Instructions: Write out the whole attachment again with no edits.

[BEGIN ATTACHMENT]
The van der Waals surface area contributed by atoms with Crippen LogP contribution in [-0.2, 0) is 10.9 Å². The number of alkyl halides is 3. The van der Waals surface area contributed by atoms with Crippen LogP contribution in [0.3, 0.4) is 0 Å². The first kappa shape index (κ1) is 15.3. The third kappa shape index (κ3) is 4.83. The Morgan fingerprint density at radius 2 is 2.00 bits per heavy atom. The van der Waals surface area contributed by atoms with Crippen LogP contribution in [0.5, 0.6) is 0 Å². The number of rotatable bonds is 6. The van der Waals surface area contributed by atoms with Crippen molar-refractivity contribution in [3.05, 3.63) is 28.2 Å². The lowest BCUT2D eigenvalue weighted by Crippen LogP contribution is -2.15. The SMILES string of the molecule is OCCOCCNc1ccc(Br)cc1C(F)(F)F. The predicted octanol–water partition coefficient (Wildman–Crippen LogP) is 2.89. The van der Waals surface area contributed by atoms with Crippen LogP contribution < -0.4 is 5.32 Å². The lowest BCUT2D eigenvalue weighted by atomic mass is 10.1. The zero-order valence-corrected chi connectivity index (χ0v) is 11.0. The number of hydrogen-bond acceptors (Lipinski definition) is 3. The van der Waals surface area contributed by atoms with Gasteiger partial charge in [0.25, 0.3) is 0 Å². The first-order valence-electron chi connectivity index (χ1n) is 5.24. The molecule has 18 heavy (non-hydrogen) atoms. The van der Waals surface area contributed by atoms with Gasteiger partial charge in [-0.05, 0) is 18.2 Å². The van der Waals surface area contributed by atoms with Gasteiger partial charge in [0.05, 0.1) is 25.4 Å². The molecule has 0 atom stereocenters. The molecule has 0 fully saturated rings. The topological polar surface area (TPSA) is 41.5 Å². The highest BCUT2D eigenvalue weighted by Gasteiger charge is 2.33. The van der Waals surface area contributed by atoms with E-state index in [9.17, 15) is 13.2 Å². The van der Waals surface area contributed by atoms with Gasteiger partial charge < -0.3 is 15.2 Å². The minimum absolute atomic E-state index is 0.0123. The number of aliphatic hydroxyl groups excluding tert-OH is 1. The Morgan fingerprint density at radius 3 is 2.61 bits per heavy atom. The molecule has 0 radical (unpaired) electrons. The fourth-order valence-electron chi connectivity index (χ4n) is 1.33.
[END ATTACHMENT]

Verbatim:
The van der Waals surface area contributed by atoms with Crippen LogP contribution in [-0.2, 0) is 10.9 Å². The number of alkyl halides is 3. The van der Waals surface area contributed by atoms with Crippen LogP contribution in [0.3, 0.4) is 0 Å². The first kappa shape index (κ1) is 15.3. The third kappa shape index (κ3) is 4.83. The Morgan fingerprint density at radius 2 is 2.00 bits per heavy atom. The van der Waals surface area contributed by atoms with Crippen LogP contribution in [0.5, 0.6) is 0 Å². The number of rotatable bonds is 6. The van der Waals surface area contributed by atoms with Crippen molar-refractivity contribution in [3.05, 3.63) is 28.2 Å². The lowest BCUT2D eigenvalue weighted by Crippen LogP contribution is -2.15. The SMILES string of the molecule is OCCOCCNc1ccc(Br)cc1C(F)(F)F. The predicted octanol–water partition coefficient (Wildman–Crippen LogP) is 2.89. The van der Waals surface area contributed by atoms with Crippen LogP contribution < -0.4 is 5.32 Å². The lowest BCUT2D eigenvalue weighted by atomic mass is 10.1. The zero-order valence-corrected chi connectivity index (χ0v) is 11.0. The number of hydrogen-bond acceptors (Lipinski definition) is 3. The van der Waals surface area contributed by atoms with Gasteiger partial charge in [0.25, 0.3) is 0 Å². The first-order valence-electron chi connectivity index (χ1n) is 5.24. The molecule has 18 heavy (non-hydrogen) atoms. The van der Waals surface area contributed by atoms with Gasteiger partial charge in [-0.05, 0) is 18.2 Å². The van der Waals surface area contributed by atoms with Gasteiger partial charge in [0.05, 0.1) is 25.4 Å². The molecule has 0 atom stereocenters. The molecule has 0 fully saturated rings. The topological polar surface area (TPSA) is 41.5 Å². The highest BCUT2D eigenvalue weighted by Gasteiger charge is 2.33. The van der Waals surface area contributed by atoms with E-state index in [9.17, 15) is 13.2 Å². The van der Waals surface area contributed by atoms with Gasteiger partial charge < -0.3 is 15.2 Å². The minimum absolute atomic E-state index is 0.0123. The number of aliphatic hydroxyl groups excluding tert-OH is 1. The Morgan fingerprint density at radius 3 is 2.61 bits per heavy atom. The molecule has 0 radical (unpaired) electrons. The fourth-order valence-electron chi connectivity index (χ4n) is 1.33.